Echoes of K.O. Mbadiwe
Senate President Ahmad Lawan has raised an issue that appears to have escaped us as we labour to explain to ourselves why our country has sunk to a level of insecurity that begs to be believed in a modern nation. He fingered our poor standard of education, for which read, increasing illiteracy in the African nation with the highest number of universities, as a contributing factor to the worsening insecurity in the land. He told the matriculating students of the National Institute for Legislative Studies, University of Benin, September 6, that “insecurity, rising criminality, anti-social behaviour and a high number of unemployable youths” were some of the consequences of the problems our educational system had been contending with for as long as anyone can remember.
He said: “You are well aware of some of the challenges and deficits in this sector, including limited funding, lack of infrastructure and teaching aids, poorly-trained personnel and low level of commitment among others. These have adversely affected the productivity and output of our schools and centres of learning.” Inbreeding half-educated young people, we breed potential criminals because they are both ready and potential recruits for professional criminals.
Lawan touched on something which has more than anything else held our national development hostage: our badly broken educational system and its myriads of problems that impose on us the irony of an African nation with the highest number of public and private universities and yet the least educated young people able to bake their own bread. Pretend as we may, none of us can shake off the fact of our collective contributions, actively or otherwise, that systematically turned our educational system into what it is today: a sorry victim of policies that took our country up only to sink it into the murk of outright ambivalence. Professor Charles Soludo, former governor of the Central Bank of Nigeria, once said that 80 per cent of our graduates were unemployable. I see no evidence that this has changed despite federal and private universities planted in every corner of the country.
Our institutions are not producing educated young people able to put their training to good use. In the circumstances, it can do no more than turning them into dependent young people, forced to pound the streets in search of government jobs frozen in the arctic winter of an economy with narrowed opportunities. We have progressively replaced education with paper qualifications. Our young people know that this is what matters and they do everything, including offering sexual favours to their unscrupulous teachers to obtain paper qualifications that are entirely false to the content of their brains and their acquired knowledge.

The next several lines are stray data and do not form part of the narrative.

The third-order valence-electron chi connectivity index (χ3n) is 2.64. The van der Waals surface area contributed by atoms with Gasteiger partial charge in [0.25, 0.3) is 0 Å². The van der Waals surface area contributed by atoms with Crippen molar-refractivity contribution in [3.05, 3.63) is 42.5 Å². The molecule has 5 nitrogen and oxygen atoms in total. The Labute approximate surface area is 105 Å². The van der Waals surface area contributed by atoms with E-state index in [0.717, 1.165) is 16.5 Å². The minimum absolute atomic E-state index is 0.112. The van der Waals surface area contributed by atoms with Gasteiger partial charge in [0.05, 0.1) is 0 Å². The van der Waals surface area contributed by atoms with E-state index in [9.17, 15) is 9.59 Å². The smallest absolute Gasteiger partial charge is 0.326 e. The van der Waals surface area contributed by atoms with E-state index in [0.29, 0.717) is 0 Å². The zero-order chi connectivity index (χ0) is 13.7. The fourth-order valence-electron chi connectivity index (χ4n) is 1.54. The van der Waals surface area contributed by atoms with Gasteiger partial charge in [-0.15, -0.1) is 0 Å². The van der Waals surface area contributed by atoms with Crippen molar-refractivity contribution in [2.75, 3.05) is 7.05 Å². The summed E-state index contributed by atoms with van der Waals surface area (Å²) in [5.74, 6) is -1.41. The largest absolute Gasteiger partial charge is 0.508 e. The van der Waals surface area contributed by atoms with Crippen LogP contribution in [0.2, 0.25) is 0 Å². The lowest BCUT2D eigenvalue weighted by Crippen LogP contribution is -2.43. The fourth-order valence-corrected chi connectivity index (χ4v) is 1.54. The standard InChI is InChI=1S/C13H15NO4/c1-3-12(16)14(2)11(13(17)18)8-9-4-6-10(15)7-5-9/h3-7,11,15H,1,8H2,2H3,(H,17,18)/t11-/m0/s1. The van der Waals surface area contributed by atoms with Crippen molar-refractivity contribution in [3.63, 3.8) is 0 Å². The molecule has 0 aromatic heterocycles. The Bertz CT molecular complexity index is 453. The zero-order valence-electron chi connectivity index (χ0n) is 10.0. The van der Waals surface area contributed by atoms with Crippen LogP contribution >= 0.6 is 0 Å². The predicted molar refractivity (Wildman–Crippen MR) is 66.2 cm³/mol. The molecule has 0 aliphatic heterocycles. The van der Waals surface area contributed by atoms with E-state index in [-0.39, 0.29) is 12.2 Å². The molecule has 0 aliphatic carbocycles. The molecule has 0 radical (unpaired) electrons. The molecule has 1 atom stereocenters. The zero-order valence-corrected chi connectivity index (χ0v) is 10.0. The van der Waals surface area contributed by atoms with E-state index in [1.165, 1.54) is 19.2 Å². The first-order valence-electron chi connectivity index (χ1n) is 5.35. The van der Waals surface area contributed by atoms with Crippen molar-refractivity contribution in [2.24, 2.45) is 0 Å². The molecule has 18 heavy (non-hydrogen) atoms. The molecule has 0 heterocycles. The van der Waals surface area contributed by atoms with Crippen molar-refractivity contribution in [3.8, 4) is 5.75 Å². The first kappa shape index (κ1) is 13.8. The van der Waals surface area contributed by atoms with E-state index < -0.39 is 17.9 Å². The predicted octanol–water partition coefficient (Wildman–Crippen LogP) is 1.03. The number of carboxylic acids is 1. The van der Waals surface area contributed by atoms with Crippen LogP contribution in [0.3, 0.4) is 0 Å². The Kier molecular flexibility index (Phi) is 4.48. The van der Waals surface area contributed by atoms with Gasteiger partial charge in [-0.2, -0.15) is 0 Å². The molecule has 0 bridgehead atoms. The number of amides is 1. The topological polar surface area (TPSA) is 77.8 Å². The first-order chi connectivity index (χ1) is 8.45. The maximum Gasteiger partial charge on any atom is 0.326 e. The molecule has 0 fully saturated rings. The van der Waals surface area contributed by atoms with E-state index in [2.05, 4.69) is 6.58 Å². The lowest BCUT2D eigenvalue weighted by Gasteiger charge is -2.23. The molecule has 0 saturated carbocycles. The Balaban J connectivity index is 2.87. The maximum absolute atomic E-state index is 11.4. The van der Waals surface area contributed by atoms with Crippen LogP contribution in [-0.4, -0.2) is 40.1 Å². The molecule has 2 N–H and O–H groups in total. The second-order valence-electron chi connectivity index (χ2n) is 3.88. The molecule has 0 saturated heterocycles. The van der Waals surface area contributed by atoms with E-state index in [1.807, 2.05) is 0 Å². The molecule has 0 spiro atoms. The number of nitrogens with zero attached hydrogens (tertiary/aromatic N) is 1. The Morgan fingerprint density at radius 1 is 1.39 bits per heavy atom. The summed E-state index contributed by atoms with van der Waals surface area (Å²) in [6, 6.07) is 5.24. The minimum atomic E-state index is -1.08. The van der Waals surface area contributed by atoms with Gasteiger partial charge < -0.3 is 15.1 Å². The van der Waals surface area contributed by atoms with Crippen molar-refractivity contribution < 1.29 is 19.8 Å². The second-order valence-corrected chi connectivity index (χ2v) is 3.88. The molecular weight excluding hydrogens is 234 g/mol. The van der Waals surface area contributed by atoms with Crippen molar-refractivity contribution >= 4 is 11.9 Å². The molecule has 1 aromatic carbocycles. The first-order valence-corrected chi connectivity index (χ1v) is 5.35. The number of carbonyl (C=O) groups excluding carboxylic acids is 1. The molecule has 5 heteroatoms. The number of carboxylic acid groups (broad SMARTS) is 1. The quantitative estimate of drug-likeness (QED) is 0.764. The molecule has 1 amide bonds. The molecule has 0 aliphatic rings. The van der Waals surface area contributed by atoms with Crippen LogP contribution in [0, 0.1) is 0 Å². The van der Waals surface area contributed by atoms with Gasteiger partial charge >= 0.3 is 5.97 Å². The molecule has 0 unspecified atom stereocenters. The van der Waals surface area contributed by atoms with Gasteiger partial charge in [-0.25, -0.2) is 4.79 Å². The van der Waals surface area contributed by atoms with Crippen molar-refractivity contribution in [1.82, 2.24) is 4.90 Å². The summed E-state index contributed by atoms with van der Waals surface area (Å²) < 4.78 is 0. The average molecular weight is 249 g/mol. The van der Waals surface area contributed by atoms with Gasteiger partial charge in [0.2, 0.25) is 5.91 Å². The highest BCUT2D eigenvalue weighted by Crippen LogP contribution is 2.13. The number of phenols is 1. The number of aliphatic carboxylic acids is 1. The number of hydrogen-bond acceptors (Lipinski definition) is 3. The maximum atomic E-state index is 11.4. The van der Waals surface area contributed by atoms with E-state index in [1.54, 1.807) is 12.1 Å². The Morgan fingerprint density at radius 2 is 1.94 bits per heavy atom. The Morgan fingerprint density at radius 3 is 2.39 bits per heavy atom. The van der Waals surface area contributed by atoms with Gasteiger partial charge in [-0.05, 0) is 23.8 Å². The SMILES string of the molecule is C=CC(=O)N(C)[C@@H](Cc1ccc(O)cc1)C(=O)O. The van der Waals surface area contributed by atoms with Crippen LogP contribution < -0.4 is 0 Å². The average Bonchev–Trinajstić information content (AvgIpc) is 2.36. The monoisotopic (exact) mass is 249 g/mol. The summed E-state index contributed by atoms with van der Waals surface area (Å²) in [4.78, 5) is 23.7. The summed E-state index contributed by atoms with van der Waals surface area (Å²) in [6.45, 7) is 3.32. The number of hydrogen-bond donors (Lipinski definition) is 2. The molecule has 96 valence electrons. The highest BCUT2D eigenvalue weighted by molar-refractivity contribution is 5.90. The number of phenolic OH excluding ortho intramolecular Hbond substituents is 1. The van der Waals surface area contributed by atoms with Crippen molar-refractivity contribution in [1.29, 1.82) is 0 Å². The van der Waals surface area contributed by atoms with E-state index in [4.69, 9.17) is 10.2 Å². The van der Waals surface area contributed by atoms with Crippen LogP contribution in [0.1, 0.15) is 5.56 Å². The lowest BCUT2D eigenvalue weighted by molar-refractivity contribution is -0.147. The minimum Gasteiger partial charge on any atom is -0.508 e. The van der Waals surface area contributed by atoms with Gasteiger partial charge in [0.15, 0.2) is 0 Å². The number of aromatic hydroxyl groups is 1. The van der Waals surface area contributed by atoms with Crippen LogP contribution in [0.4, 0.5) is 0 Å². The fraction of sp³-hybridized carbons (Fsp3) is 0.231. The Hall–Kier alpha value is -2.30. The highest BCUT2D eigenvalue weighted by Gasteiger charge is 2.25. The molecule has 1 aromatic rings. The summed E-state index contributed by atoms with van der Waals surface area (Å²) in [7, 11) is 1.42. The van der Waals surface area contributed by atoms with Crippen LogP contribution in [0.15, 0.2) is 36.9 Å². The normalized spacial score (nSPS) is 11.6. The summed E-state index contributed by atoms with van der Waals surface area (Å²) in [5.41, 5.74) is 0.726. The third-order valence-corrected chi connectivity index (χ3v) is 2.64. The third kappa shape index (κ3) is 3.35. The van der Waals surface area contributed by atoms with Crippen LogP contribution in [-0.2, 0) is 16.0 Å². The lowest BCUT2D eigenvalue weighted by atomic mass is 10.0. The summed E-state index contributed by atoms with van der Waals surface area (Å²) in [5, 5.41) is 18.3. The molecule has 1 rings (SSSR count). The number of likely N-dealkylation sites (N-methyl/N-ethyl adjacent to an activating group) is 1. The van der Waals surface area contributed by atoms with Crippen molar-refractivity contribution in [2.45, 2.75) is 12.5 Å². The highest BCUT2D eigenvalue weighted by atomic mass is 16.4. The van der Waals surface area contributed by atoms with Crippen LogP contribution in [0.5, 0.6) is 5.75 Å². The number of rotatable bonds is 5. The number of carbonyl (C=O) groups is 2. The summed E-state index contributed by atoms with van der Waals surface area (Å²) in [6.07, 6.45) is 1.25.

The problem is not that anyone is unaware of the problems of our education. The problem is that no one cares strongly enough to want to fix the system and set it on a clear path as the only agent for social, economic, industrial and political development. At his inauguration as president on May 29, 2015, President Muhammadu Buhari said that “for the longer term we have to improve the standards of our education.” Two years later at a retreat organised by the federal ministry of education, he rightly said that “to get it right, we must get our education right.”
His record so far in this sector bears no witness to getting our education right. The president has presented no coherent plan on what should be done to get it right. He has done nothing dramatic to reposition our educational system. The education share in the annual federal budget remains sorrowfully poor. With so little by way of funding, we expect to truck with other African countries in terms of social and economic development. It is a shame that this country lags far behind other African countries in responding to the UNESCO recommendation that they commit 28 per cent of their annual budgets to education.
Under Buhari’s watch, it is still a paltry four or six per cent of the annual budget. I expected him to dramatically half-empty the streets of the 14 million children out of school. He has not. They are still there on the streets with begging bowls; their numbers are ballooning with the current insecurity in primary and secondary schools in the northwest and the reign of Boko Haram insurgents in the northeast.